Activity Based Protein Profiling Leads to the Identification of Novel Protein Targets for the Nerve Agent VX.

Carmany D, Walz AJ, Hsu FL et al.

Chemical research in toxicology. Mar 2017.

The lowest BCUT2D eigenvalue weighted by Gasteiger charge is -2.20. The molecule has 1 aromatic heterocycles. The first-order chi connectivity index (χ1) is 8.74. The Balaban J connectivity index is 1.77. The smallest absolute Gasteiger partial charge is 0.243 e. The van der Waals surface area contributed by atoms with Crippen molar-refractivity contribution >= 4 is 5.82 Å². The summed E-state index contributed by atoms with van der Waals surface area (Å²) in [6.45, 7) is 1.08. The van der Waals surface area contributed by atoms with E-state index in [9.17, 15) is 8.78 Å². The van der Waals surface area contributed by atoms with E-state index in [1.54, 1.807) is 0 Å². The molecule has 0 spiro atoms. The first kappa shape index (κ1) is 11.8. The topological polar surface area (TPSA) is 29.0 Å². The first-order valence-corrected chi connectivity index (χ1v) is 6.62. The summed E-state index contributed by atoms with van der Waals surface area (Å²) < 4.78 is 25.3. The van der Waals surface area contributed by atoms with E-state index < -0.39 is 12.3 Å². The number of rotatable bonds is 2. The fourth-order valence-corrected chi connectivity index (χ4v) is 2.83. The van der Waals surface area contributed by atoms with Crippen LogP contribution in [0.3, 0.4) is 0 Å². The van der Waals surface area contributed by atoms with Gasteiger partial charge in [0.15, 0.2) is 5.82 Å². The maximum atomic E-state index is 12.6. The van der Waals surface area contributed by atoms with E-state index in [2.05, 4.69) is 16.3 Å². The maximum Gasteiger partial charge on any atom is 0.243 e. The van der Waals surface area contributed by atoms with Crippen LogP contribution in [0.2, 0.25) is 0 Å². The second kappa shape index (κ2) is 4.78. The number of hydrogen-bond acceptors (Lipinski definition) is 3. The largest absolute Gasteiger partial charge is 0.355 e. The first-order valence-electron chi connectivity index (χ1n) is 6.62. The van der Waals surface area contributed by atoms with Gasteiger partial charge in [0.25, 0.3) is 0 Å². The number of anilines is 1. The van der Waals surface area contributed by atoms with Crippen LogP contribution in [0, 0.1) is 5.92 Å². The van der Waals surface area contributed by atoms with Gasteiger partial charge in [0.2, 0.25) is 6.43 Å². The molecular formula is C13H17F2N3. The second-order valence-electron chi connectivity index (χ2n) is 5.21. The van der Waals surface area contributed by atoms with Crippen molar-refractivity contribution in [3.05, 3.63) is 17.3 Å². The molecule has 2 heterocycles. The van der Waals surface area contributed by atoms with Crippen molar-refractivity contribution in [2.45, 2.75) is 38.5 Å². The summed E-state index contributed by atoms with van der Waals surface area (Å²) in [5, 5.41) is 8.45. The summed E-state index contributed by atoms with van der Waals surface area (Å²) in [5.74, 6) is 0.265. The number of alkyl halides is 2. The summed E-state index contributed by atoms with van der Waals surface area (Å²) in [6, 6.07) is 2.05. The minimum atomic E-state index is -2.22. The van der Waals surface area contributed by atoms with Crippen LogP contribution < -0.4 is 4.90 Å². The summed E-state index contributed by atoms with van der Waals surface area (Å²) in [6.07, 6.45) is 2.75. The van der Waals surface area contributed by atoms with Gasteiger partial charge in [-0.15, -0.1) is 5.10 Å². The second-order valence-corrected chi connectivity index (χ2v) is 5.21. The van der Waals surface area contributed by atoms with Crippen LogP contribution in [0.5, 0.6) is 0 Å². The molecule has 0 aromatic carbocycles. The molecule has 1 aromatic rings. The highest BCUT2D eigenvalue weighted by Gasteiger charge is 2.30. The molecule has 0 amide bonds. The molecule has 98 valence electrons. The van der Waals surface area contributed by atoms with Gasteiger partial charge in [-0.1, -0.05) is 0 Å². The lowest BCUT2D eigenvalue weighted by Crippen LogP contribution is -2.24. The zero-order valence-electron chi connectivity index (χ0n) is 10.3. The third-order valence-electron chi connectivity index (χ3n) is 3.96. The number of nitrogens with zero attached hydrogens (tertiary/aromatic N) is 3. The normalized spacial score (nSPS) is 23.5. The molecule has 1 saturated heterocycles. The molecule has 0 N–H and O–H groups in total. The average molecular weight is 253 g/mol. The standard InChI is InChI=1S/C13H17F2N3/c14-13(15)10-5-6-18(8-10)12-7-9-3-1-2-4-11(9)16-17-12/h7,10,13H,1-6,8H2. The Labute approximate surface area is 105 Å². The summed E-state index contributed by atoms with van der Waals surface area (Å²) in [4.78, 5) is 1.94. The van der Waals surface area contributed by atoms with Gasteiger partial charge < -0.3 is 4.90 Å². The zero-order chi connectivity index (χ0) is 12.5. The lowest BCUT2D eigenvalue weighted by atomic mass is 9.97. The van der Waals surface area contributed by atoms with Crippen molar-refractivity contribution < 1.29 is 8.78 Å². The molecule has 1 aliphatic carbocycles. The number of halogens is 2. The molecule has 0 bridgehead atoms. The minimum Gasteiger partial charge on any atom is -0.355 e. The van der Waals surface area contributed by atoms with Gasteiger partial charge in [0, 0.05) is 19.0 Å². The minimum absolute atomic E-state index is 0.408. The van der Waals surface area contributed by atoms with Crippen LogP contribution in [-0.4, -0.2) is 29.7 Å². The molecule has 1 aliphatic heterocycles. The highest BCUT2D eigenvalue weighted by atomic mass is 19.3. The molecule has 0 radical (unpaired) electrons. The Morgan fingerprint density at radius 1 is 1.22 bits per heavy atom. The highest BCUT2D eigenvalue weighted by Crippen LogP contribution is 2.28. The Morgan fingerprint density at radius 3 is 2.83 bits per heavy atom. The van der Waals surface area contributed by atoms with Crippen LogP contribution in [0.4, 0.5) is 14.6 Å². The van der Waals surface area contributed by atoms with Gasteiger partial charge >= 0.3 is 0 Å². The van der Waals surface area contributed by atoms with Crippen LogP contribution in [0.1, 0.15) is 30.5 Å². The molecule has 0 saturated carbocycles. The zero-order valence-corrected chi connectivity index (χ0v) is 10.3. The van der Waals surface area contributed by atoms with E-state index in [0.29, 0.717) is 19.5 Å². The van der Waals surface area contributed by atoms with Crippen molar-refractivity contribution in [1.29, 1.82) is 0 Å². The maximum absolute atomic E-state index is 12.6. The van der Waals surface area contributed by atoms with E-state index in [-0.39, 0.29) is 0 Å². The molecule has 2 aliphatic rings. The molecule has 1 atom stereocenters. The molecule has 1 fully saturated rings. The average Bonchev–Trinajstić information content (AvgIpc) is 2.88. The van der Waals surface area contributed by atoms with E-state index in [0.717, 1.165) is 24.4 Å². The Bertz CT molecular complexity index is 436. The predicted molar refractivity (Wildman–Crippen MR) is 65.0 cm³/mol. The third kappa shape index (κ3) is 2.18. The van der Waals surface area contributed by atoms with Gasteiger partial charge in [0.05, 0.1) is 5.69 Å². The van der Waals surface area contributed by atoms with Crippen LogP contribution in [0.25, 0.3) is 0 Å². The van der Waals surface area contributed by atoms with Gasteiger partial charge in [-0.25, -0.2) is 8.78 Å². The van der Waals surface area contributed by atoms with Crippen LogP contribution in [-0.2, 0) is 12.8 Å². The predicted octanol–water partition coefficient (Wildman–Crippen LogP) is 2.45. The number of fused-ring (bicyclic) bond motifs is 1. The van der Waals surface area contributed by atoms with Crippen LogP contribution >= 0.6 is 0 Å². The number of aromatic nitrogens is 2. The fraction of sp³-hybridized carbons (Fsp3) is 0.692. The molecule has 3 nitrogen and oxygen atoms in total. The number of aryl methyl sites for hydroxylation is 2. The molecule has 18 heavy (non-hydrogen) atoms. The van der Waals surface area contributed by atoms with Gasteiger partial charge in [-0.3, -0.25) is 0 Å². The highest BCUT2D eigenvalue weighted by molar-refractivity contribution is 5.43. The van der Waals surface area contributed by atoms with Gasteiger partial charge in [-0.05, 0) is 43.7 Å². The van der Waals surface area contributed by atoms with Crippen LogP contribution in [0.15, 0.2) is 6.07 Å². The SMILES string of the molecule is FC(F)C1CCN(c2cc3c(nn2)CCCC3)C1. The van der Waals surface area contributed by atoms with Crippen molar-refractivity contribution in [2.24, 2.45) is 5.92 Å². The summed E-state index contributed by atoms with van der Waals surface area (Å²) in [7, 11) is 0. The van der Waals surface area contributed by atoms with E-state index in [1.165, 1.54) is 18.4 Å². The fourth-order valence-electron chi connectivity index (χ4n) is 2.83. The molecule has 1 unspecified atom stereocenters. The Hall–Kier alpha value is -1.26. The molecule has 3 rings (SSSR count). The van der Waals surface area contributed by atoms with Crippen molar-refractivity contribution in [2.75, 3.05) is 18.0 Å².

Organophosphorus (OP) nerve agents continue to be a threat at home and abroad during the war against terrorism. Human exposure to nerve agents such as VX results in a cascade of toxic effects relative to the exposure level, including ocular miosis, excessive secretions, convulsions, seizures, and death. The primary mechanism behind these overt symptoms is the disruption of cholinergic pathways. While much is known about the primary toxicity mechanisms of nerve agents, there remains a paucity of information regarding impacts on other pathways and systemic effects. These are important for establishing a comprehensive understanding of the toxic mechanisms of OP nerve agents. In order to identify novel proteins that interact with VX, and which may give insight into these other mechanisms, we used activity-based protein profiling (ABPP) employing a novel VX-probe on lysates from rat heart, liver, kidney, diaphragm and brain tissue. Making use of the biotin linked VX-probe, proteins covalently bound by the probe were isolated and enriched using streptavidin beads. The proteins were then digested, labeled with isobarically distinct tandem mass tag (TMT) labels, and analyzed by liquid chromatography mass spectrometry (LC-MS/MS). Quantitative analysis identified 132 bound proteins, with many proteins found in multiple tissues. As with previously published ABPP OP work, monoacylglycerol lipase associated proteins and fatty acid amide hydrolase (FAAH) were shown to be targets of VX. In addition to these two and other predicted neurotransmitter-related proteins, a number of proteins involved with energy metabolism were identified. Four of these enzymes, mitochondrial isocitrate dehydrogenase 2 (IDH2), isocitrate dehydrogenase 3 (IDH3), malate dehydrogenase (MDH), and succinyl CoA (SCS) ligase, were assayed for VX inhibition. Only IDH2 NADP+ activity was shown to be inhibited directly. This result is consistent with other work reporting animals exposed to OP compounds exhibit reduced IDH activity. Though clearly a secondary mechanism for toxicity, this is the first time VX has been shown to directly interfere with energy metabolism. Taken together, the ABPP work described here suggests the discovery of novel protein-agent interactions which could be useful for the development of novel diagnostics or potential adjuvant therapeutics.


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